Sunday morning’s attack on gay people in Orlando has left me stuck. Most people don’t seem to want to talk about it. Maybe this is because we’re grieving, or we’re numb, or we don’t know what to say. Very little good writing has emerged so far. This week’s first piece, “The Courage of Being Queer,”
Sunday morning’s attack on gay people in Orlando has left me stuck. Most people don’t seem to want to talk about it. Maybe this is because we’re grieving, or we’re numb, or we don’t know what to say. Very little good writing has emerged so far. This week’s first piece, “The Courage of Being Queer,” is a good start. Also highlighted this week is Nikole Hannah-Jones's latest piece on school re-segregation. It’s excellent. After a photo of a soccer field, consider how our identity is changing as we outsource our memories to electronic devices, then try to take in, if you can stomach it, yet another story of police brutality and gun violence.
My boyfriend Peter found this quiet and thoughtful piece about being gay, about being out, about living our lives fully as we are. The 49 people who were killed in Orlando on Sunday morning were mostly young and mostly Latino. Pulse was a safe space to be themselves. Unlike the victims, my race, my age, and where I live offer me tons of safety. This is not the case, however, for many people in many places across our country.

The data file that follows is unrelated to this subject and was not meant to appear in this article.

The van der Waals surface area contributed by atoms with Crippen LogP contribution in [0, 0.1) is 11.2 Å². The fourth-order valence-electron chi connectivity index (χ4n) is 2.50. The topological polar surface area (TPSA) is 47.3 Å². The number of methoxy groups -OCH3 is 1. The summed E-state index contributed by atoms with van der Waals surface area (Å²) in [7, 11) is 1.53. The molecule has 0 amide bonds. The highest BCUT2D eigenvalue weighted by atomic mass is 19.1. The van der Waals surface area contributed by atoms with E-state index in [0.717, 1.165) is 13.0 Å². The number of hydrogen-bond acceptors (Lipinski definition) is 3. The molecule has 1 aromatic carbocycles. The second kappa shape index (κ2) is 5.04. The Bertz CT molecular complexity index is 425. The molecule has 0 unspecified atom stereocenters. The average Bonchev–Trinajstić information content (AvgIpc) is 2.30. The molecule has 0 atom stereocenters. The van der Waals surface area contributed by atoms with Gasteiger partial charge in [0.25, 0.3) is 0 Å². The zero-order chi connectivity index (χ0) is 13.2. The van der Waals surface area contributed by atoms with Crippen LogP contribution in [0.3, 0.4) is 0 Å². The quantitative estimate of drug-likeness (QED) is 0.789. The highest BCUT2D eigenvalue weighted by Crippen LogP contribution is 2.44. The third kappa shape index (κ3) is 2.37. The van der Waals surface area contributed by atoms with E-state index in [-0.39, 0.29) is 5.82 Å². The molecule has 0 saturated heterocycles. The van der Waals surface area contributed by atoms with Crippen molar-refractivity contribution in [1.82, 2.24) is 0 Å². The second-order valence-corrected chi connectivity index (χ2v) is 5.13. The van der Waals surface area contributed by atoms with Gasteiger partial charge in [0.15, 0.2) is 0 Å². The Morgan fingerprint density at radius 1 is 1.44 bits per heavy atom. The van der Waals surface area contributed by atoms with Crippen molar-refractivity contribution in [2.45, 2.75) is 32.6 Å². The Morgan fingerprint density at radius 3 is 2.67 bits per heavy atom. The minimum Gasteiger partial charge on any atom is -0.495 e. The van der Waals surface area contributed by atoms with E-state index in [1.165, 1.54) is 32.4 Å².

Sixty years after Brown v. Board, our country has abandoned the fight to integrate our schools. We no longer have the will to do what is morally and legally right. Nikole Hannah-Jones has reportedly extensively (here, here, and here) on re-segregation, and in this latest piece, she turns her attention to New York City and to the question she needs to answer: Where should I send my daughter to school?
“For thousands of years,” Sophie McBain writes, “human beings have relied on stone tablets, scrolls, books or Post-it notes to remember things that their minds cannot retain, but there is something profoundly different about the way we remember and forget in the internet age. It is not only our memory of facts that is changing. Our episodic memory, the mind’s ability to relive past experiences – the surprising sting of an old humiliation revisited, the thrill and discomfort of a first kiss, those seemingly endless childhood summers – is affected, too.”
A police officer tased a young man in the chest for 23 seconds, causing cardiac arrest, leading to severe brain damage and a coma. This article is about police brutality, poor training, and the negligence of Taser International. (This story is also about how white people still get a better shot at justice than people of color.)
Thank you, loyal subscribers, for reading this 46th edition of Iserotope Extras. Please feel free to send it along to a friend or to email me with your thoughts. See you next Thursday at 9:10 am!